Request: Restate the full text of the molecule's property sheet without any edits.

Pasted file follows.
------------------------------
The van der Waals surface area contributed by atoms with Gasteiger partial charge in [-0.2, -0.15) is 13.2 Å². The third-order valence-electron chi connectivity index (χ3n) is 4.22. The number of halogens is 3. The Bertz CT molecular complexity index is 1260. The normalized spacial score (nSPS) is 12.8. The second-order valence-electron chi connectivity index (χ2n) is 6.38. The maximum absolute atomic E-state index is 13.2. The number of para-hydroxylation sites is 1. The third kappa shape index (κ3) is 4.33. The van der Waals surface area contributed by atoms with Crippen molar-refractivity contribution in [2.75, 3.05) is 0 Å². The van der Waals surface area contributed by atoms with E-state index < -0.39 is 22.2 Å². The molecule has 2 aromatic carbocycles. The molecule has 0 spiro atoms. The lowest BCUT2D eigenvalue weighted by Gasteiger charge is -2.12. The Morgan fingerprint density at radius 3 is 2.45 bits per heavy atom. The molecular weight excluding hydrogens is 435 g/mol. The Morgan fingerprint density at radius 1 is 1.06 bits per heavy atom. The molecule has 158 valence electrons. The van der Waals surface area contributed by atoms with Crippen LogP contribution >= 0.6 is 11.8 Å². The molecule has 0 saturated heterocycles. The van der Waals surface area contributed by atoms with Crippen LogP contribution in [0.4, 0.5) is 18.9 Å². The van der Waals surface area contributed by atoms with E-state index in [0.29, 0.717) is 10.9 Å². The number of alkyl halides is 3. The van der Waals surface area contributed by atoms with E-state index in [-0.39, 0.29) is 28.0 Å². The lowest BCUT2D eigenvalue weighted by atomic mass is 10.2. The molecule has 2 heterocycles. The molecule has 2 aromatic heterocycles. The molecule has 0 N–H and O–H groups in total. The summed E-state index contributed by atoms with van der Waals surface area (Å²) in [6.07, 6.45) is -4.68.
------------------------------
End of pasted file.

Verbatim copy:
The van der Waals surface area contributed by atoms with Gasteiger partial charge in [-0.2, -0.15) is 13.2 Å². The third-order valence-electron chi connectivity index (χ3n) is 4.22. The number of halogens is 3. The Bertz CT molecular complexity index is 1260. The normalized spacial score (nSPS) is 12.8. The second-order valence-electron chi connectivity index (χ2n) is 6.38. The maximum absolute atomic E-state index is 13.2. The number of para-hydroxylation sites is 1. The third kappa shape index (κ3) is 4.33. The van der Waals surface area contributed by atoms with Crippen molar-refractivity contribution in [2.75, 3.05) is 0 Å². The van der Waals surface area contributed by atoms with E-state index < -0.39 is 22.2 Å². The molecule has 2 aromatic carbocycles. The molecule has 0 spiro atoms. The lowest BCUT2D eigenvalue weighted by Gasteiger charge is -2.12. The Morgan fingerprint density at radius 3 is 2.45 bits per heavy atom. The molecular weight excluding hydrogens is 435 g/mol. The Morgan fingerprint density at radius 1 is 1.06 bits per heavy atom. The molecule has 158 valence electrons. The van der Waals surface area contributed by atoms with Crippen LogP contribution >= 0.6 is 11.8 Å². The molecule has 0 saturated heterocycles. The van der Waals surface area contributed by atoms with Crippen LogP contribution in [0.4, 0.5) is 18.9 Å². The van der Waals surface area contributed by atoms with E-state index in [0.29, 0.717) is 10.9 Å². The number of alkyl halides is 3. The van der Waals surface area contributed by atoms with E-state index in [-0.39, 0.29) is 28.0 Å². The lowest BCUT2D eigenvalue weighted by atomic mass is 10.2. The molecule has 2 heterocycles. The molecule has 2 aromatic heterocycles. The molecule has 0 N–H and O–H groups in total. The summed E-state index contributed by atoms with van der Waals surface area (Å²) in [6.07, 6.45) is -4.68.